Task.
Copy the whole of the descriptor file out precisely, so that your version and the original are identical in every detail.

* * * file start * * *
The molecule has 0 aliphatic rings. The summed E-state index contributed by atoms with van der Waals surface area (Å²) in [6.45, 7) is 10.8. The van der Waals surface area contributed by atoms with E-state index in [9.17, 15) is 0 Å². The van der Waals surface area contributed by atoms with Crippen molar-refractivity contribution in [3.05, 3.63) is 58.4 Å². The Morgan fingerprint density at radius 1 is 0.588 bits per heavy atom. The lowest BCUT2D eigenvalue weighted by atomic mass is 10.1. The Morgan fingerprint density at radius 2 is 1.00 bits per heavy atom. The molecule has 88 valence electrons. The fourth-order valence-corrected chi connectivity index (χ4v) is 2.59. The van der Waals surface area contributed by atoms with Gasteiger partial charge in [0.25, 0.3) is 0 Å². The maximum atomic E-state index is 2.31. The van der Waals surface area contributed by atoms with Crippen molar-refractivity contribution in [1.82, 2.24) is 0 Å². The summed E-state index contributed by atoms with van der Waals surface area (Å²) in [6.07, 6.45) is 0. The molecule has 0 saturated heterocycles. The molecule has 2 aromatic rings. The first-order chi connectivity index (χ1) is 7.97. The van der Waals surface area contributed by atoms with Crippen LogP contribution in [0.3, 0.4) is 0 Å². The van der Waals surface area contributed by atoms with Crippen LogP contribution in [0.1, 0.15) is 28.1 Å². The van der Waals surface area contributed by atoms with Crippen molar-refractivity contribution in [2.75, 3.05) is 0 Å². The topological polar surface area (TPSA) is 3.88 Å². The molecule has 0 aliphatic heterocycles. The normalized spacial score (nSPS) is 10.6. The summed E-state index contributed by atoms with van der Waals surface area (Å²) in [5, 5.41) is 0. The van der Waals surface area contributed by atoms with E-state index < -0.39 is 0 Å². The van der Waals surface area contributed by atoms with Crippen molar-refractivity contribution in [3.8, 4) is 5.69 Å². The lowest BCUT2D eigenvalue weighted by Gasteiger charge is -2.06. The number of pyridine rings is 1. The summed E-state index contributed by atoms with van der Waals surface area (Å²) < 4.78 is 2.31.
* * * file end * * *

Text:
The molecule has 0 aliphatic rings. The summed E-state index contributed by atoms with van der Waals surface area (Å²) in [6.45, 7) is 10.8. The van der Waals surface area contributed by atoms with E-state index in [9.17, 15) is 0 Å². The van der Waals surface area contributed by atoms with Crippen molar-refractivity contribution in [3.05, 3.63) is 58.4 Å². The Morgan fingerprint density at radius 1 is 0.588 bits per heavy atom. The lowest BCUT2D eigenvalue weighted by atomic mass is 10.1. The Morgan fingerprint density at radius 2 is 1.00 bits per heavy atom. The molecule has 88 valence electrons. The fourth-order valence-corrected chi connectivity index (χ4v) is 2.59. The van der Waals surface area contributed by atoms with Gasteiger partial charge in [0.25, 0.3) is 0 Å². The maximum atomic E-state index is 2.31. The van der Waals surface area contributed by atoms with Crippen molar-refractivity contribution in [1.82, 2.24) is 0 Å². The summed E-state index contributed by atoms with van der Waals surface area (Å²) in [6.07, 6.45) is 0. The molecule has 0 saturated heterocycles. The molecule has 2 aromatic rings. The first-order chi connectivity index (χ1) is 7.97. The van der Waals surface area contributed by atoms with Crippen LogP contribution in [0.3, 0.4) is 0 Å². The van der Waals surface area contributed by atoms with Crippen LogP contribution in [0.1, 0.15) is 28.1 Å². The van der Waals surface area contributed by atoms with Crippen molar-refractivity contribution in [2.75, 3.05) is 0 Å². The topological polar surface area (TPSA) is 3.88 Å². The molecule has 0 aliphatic heterocycles. The normalized spacial score (nSPS) is 10.6. The summed E-state index contributed by atoms with van der Waals surface area (Å²) in [5, 5.41) is 0. The van der Waals surface area contributed by atoms with E-state index < -0.39 is 0 Å². The van der Waals surface area contributed by atoms with Crippen molar-refractivity contribution in [3.8, 4) is 5.69 Å². The lowest BCUT2D eigenvalue weighted by Gasteiger charge is -2.06. The number of pyridine rings is 1. The summed E-state index contributed by atoms with van der Waals surface area (Å²) < 4.78 is 2.31.